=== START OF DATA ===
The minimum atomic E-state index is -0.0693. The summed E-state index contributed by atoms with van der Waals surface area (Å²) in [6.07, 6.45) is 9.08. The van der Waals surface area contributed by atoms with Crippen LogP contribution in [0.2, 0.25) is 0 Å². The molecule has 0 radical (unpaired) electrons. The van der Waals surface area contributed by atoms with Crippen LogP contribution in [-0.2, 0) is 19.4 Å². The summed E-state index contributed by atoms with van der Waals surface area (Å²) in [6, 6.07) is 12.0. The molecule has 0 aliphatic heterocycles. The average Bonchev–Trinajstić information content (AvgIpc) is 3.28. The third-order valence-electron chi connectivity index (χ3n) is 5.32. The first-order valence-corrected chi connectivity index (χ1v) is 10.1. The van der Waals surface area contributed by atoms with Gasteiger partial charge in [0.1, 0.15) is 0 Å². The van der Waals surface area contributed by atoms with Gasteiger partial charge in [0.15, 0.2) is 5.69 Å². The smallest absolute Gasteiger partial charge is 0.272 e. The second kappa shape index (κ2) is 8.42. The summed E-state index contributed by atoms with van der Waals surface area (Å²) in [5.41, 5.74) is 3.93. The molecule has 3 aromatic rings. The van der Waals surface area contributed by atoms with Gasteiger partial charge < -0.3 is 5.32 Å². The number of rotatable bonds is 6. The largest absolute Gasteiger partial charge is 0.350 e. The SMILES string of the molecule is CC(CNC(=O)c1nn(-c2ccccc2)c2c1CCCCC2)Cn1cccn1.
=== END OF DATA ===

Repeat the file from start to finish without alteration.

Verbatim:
The minimum atomic E-state index is -0.0693. The summed E-state index contributed by atoms with van der Waals surface area (Å²) in [6.07, 6.45) is 9.08. The van der Waals surface area contributed by atoms with Crippen LogP contribution in [0.2, 0.25) is 0 Å². The molecule has 0 radical (unpaired) electrons. The van der Waals surface area contributed by atoms with Crippen LogP contribution in [-0.2, 0) is 19.4 Å². The summed E-state index contributed by atoms with van der Waals surface area (Å²) in [6, 6.07) is 12.0. The molecule has 0 aliphatic heterocycles. The average Bonchev–Trinajstić information content (AvgIpc) is 3.28. The third-order valence-electron chi connectivity index (χ3n) is 5.32. The first-order valence-corrected chi connectivity index (χ1v) is 10.1. The van der Waals surface area contributed by atoms with Gasteiger partial charge in [0.1, 0.15) is 0 Å². The van der Waals surface area contributed by atoms with Gasteiger partial charge in [0.15, 0.2) is 5.69 Å². The smallest absolute Gasteiger partial charge is 0.272 e. The second kappa shape index (κ2) is 8.42. The summed E-state index contributed by atoms with van der Waals surface area (Å²) in [5.41, 5.74) is 3.93. The molecule has 3 aromatic rings. The van der Waals surface area contributed by atoms with Gasteiger partial charge < -0.3 is 5.32 Å². The number of rotatable bonds is 6. The largest absolute Gasteiger partial charge is 0.350 e. The SMILES string of the molecule is CC(CNC(=O)c1nn(-c2ccccc2)c2c1CCCCC2)Cn1cccn1.